|By ANN ALLEN
ROCKVILLE, Ind. — In Parke County, where there is a festival for nearly every season - maple syrup, mushrooms, bluegrass, woodworkers and whittlers, watermelon, corn bread and Christmas - the population is gearing up for the biggest one of all - the annual Covered Bridge Festival.
This year’s event, the county’s 50th, will be Oct. 13-22. Thousands of visitors, drawn to the area by its 30 rustic covered bridges - so many the county is known as the covered bridge capital of the world, will bring in even more tourist dollars.
Relics of the 19th century, covered bridges spanned rivers and streams to forge a link between distant farms and semi-urban areas. Most of the bridges are no longer in use, save for foot traffic, but they provide a glimpse at the past few tourists can resist.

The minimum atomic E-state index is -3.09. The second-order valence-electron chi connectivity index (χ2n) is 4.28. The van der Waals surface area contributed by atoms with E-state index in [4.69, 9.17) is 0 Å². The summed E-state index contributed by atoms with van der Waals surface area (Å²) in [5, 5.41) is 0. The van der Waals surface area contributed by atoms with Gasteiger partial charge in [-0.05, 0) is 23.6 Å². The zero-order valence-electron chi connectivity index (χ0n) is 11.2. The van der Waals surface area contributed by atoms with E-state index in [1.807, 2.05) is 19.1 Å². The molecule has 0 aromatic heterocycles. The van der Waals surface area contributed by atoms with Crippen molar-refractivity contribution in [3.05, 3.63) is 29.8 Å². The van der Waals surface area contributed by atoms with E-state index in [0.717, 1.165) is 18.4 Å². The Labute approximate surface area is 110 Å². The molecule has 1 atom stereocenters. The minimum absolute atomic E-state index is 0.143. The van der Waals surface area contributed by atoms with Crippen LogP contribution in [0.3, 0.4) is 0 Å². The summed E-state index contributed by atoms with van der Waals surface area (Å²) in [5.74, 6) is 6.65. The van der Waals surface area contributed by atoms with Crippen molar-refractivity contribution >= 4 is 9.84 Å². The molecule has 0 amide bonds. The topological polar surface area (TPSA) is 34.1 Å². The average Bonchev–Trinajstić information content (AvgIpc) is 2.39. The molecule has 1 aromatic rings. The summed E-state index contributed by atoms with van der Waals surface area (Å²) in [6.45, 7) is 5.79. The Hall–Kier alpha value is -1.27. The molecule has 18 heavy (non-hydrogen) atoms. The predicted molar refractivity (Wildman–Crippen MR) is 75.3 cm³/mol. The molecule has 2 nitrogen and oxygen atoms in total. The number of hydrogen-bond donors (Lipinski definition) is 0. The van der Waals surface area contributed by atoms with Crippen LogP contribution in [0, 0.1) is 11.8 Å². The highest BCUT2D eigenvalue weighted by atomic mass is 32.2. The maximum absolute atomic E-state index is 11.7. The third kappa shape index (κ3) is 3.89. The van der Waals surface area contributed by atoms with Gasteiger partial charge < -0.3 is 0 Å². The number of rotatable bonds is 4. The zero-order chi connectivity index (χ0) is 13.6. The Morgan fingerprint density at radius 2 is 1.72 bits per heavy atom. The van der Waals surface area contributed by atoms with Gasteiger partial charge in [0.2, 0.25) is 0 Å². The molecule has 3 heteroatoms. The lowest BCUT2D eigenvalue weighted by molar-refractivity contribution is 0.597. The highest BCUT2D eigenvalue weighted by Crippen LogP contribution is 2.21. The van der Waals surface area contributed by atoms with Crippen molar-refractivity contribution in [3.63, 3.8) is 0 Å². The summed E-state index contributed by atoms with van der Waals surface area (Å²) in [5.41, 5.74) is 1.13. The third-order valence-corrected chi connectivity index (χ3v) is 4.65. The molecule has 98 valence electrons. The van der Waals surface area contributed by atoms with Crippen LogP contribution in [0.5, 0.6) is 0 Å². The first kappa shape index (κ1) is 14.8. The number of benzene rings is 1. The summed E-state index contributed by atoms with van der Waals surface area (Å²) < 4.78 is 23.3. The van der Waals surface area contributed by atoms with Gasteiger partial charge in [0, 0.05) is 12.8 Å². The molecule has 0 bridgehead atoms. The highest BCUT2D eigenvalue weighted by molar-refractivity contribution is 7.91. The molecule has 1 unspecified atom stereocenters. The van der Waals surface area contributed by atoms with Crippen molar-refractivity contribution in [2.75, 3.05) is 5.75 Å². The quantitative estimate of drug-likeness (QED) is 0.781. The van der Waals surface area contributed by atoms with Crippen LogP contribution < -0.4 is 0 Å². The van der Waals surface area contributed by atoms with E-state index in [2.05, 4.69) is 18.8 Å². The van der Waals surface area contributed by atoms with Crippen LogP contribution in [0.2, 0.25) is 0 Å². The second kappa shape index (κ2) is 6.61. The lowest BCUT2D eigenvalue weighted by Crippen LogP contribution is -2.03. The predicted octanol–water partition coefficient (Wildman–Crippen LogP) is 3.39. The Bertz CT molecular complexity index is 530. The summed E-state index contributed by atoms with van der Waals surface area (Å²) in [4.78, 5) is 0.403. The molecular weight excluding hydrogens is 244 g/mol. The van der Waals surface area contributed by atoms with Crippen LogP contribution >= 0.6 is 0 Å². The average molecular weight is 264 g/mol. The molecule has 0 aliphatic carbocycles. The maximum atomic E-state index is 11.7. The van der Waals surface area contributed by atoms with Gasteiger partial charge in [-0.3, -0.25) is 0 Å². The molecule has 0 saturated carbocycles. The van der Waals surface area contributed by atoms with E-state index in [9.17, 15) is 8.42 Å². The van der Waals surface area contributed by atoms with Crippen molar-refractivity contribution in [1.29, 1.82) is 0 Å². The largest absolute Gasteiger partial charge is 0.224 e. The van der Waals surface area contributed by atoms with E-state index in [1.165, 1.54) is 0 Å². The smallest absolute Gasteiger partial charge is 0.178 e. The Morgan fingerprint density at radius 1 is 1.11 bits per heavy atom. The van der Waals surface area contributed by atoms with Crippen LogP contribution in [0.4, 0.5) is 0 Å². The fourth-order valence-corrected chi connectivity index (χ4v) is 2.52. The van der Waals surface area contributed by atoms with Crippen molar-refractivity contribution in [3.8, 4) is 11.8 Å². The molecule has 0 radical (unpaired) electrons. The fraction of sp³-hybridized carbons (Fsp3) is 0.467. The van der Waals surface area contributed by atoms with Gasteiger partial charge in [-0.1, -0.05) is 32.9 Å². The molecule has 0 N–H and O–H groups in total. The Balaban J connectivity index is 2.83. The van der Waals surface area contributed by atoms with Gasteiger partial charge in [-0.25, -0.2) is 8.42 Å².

Although activities center on Rockville, they are not limited to the county seat. Nearly every town and village offers something - tours, flea markets, hog roasts, boat rides, antique tractor displays, winery tours, camping, art shows and nature trails.
Of special interest this year is the Bridgeton bridge, destroyed by fire on April 28, 2005, and currently being rebuilt by residents outraged that an arsonist would commit such an contemptible act.
Considered by many to be Indiana’s most famous covered bridge because it crosses a waterfall, the bridge is 267 feet long. At the end of the dam is the historic Bridgeton Mill.
Family owned and operated for over 180 years, though not with the same family, it produces stone ground cornmeal - red, white, blue and yellow - plus five kinds of flour and prepared mixes by using 200-year-old French buhr stones.
Bus tours with area residents serving as guides are available. The information center, an 1883 railroad depot located at 127 S. Jefferson St., Rockville, has brochures, maps and suggested itineraries.
This farm news was published in the Oct. 11, 2006 issue of Farm World, serving Indiana, Ohio, Illinois, Kentucky, Michigan and Tennessee.